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Compare Operating Retainer and Trust Retainer: What Attorney Should Know?

Updated: Mar 19

When hiring an attorney, there are many factors to consider, including whether to use an operating retainer or a trust retainer. In this blog post, we will explain the differences between these two types of retainers and provide an overview of their benefits and drawbacks.



TABLE OF CONTENT


What is an Operating Retainer, and How Does it Differ From a Trust Retainer


Operating Retainer Definition

Operating retainers are payments made to attorneys that are held in a client trust account until legal services are rendered. The attorney then deducts their fees from the account at an hourly rate agreed upon by the client and attorney.


Operating retainers provide several benefits to clients. They offer transparency and control over legal expenses. Clients can monitor the amount of money left in the retainer account and request that the attorney provide updates on their billing. Additionally, they provide a sense of security that the client's money will be used only as legal services are performed.


However, operating retainers can be more administrative work for attorneys, increasing costs. They can also be less convenient for attorneys, who may need to hold the funds in a separate account.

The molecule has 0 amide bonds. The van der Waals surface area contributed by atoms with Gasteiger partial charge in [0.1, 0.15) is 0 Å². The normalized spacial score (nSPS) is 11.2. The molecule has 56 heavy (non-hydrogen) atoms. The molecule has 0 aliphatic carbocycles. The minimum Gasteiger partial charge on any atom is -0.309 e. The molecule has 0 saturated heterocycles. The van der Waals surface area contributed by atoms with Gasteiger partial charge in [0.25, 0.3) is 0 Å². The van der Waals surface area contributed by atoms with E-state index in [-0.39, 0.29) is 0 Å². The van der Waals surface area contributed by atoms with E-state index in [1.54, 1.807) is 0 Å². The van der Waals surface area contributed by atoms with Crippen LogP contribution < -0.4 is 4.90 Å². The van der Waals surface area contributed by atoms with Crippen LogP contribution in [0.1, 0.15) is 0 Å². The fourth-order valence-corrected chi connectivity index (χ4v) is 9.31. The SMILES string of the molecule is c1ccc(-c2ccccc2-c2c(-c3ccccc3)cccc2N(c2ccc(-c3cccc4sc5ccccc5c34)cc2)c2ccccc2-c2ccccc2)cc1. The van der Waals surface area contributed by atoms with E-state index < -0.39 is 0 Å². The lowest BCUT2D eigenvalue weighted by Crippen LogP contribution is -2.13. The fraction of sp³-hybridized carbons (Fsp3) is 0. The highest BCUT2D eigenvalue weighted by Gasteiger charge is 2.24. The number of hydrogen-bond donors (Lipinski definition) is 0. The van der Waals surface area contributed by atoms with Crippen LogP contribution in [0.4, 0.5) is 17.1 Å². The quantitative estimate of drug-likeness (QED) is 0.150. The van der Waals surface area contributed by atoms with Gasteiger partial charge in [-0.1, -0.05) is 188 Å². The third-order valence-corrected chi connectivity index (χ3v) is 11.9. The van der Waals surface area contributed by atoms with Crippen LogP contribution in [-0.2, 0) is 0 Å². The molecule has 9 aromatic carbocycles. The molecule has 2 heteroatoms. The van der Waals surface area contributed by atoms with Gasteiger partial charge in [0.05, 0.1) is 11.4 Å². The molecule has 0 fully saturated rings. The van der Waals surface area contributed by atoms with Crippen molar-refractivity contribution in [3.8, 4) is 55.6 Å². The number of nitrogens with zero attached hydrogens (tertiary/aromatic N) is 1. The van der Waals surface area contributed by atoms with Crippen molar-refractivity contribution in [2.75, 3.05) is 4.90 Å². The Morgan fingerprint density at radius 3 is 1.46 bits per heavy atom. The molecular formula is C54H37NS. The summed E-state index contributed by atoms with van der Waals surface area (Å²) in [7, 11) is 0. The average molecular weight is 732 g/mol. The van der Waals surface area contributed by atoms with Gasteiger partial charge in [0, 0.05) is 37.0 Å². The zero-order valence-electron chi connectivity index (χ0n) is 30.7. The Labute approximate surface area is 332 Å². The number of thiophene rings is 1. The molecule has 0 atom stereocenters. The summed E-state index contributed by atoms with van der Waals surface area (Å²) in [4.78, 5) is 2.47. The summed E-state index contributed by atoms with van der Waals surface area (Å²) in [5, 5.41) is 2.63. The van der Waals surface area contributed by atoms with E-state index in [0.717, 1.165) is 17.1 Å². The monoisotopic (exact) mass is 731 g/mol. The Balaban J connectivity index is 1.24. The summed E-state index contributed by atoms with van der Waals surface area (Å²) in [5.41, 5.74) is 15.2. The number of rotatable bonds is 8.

Trust Retainer Definition

Trust retainers, or retainer fees, are payments made to attorneys held in the attorney's general account until legal services are rendered. The attorney then deducts their fees as services are performed.


Trust retainers provide several benefits to attorneys. They provide immediate access to funds, which can be useful for attorneys who must pay for a client's case expenses, such as filing and expert witness fees. Additionally, they eliminate the need for the attorney to hold the funds in a separate account, which can save time and money.


However, trust retainers can be riskier for clients, as they may pay for legal services that are never performed. Additionally, clients may have less control over their legal expenses, as the attorney is entitled to keep the retainer fee even if they never perform any services for the client.


Differences Between Operating and Trust Retainers

The key difference between operating and trust retainers is how the money is held and used. An operating retainer has the money in a client trust account and is only withdrawn as services are performed. With a trust retainer, the money is paid directly to the attorney and held in their general account until services are performed.


Another difference is that with an operating retainer, the money belongs to the client until the attorney deducts their fees. With a trust retainer, the money belongs to the attorney as soon as it is paid, and the attorney is entitled to keep the money even if they never perform any services for the client.


Comparing the Benefits of an Operating Retainer vs. a Trust Retainer


Benefits of Operating Retainers

Operating retainers offer several benefits to clients. First, they provide a sense of security that their money will be used only for legal services. This can help clients better manage their legal expenses and avoid unexpected charges.


Another benefit of operating retainers is monitoring the amount of money left in the retainer account and requesting that the attorney provide updates on their billing. This can help clients avoid overpaying for legal services and ensure they only pay for the services they need.